Effects of genome size on plant biology

“Tmesipteris is a unique and fascinating small genus of fern, whose ancestors evolved about 350 million years ago – long before dinosaurs set foot on Earth – and are essentially epiphytic in nature,” says Dr Pellicer, an evolutionary biologist. [it grows mainly on the trunks and branches of trees] Limited distribution in Oceania and several Pacific islands. For a long time, we thought that breaking the previous Paris japonica size record would be an impossible task, but once again, the limits of biology have exceeded our most optimistic expectations.

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“Based on our previous research, we expected giant genomes to exist in Tmesipteris. However, the discovery of the largest genome ever is not just an achievement of scientific exploration, but the result of an almost fourteen-year journey into the infinite complexity and diversity of plant genomes.”

To date, scientists around the world have estimated the genome sizes of more than 20,000 eukaryotic organisms, revealing in the process a wide range of genome sizes across the tree of life. These in turn have been found to have a profound impact not only on their anatomy, as larger genomes need larger cells to house them and take longer to reproduce, but also on how they function and develop and where and how they live.

In animals, some of the largest genomes include the marbled lungfish (Protopterus aethiopicus) at 129.90 GB and the River Neuse Waterdog (Necturus lewisi) at 117.47 GB. In stark contrast, six of the largest known eukaryotic genomes are held by plants, including the 100.84 Gb European mistletoe (Viscus album).

Surprisingly, having a larger genome is usually not an advantage. In the case of plants, species with large amounts of DNA are limited to being slow-growing perennials, and are less efficient at producing DNA Photosynthesis (the process by which plants convert the sun’s energy into sugars) and require more nutrients (particularly nitrogen and phosphate) to grow and compete successfully with neighbors with smaller genomes. In turn, these effects may affect the plant’s ability to adapt to climate change and its risk of extinction.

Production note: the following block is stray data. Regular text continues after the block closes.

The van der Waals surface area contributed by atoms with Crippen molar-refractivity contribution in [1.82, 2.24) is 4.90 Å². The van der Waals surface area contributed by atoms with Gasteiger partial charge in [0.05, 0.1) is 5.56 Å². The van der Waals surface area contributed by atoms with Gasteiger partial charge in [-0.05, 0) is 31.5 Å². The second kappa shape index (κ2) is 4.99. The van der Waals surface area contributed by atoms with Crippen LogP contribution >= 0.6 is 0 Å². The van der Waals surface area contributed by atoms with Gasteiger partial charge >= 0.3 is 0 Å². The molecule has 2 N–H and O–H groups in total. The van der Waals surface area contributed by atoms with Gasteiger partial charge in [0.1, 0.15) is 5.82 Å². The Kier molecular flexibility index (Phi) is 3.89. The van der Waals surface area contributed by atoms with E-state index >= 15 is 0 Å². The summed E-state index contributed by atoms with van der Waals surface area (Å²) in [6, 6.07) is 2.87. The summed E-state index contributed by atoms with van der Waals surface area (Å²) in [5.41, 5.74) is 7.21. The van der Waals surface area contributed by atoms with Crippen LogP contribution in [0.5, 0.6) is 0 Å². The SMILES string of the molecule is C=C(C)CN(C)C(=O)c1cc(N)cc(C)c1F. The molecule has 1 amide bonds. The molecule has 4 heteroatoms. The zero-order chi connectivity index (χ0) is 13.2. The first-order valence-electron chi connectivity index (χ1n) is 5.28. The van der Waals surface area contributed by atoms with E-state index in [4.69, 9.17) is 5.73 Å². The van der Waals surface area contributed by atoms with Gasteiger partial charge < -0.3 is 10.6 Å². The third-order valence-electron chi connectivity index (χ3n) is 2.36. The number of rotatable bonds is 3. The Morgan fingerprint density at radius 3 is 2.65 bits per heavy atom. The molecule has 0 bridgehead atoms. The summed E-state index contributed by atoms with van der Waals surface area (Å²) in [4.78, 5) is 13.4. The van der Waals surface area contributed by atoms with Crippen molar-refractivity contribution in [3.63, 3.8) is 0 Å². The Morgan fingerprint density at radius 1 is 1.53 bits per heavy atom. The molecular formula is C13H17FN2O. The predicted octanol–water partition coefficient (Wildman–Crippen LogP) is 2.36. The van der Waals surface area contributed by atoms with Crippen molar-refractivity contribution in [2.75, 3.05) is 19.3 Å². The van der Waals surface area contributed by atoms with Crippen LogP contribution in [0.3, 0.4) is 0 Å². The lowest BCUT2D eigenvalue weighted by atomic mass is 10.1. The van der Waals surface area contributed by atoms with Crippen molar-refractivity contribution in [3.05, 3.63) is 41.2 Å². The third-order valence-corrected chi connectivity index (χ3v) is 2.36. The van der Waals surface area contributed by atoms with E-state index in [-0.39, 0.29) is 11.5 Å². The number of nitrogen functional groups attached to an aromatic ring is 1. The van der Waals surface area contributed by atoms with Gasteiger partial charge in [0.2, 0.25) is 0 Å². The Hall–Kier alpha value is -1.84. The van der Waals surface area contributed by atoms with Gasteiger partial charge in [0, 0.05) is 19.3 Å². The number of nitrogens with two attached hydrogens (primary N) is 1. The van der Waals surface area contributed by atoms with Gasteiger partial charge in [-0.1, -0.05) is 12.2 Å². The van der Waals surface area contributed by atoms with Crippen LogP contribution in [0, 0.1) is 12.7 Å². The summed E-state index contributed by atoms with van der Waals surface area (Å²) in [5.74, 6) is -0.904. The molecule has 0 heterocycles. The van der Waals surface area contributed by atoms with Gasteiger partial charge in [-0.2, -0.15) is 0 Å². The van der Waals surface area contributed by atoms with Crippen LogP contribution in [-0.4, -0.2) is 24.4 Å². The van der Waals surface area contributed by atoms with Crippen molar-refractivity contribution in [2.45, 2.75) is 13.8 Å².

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Reflections on genome diversity and future research

“Who would have thought that this unassuming little plant, which most people would likely pass by without warning, could hold a world record for genome size,” says Dr Elijah Leach, lead researcher in the Department of Personality Evolution at RBG Kew. Otherwise, plants are incredibly diverse when viewed at the DNA level, and this should give us pause to think about their intrinsic value in the broader picture of global biodiversity. This discovery also raises many new and exciting questions about the upper limits of what is, we hope, biologically possible To solve these mysteries one day.

“The belief that this benign-looking fern contains 50 times more DNA than humans is a humbling reminder that there is still much we don’t know about the plant kingdom, and that record holders are not always “Most flashy on the outside.”

Reference: “160 Gb prickly fern genome breaks eukaryote size record” by Paul Fernandez, Remy Ames, David Broy, Martin J. M. Christenhuis, and Elijah J. Leach, and Andrew L. Leach, Lisa Pokorny, Oriani Hidalgo, and Jaume Pellicer, May 31, 2024, iScience.
doi: 10.1016/j.isci.2024.109889

The study, which determined the size of the Tmesipteris oblanceolata genome, was carried out by an international team of researchers from the Royal Botanic Gardens at Kew, Queen Mary University of London, the New Caledonian Herbarium and the Spanish Research Council (CSIC).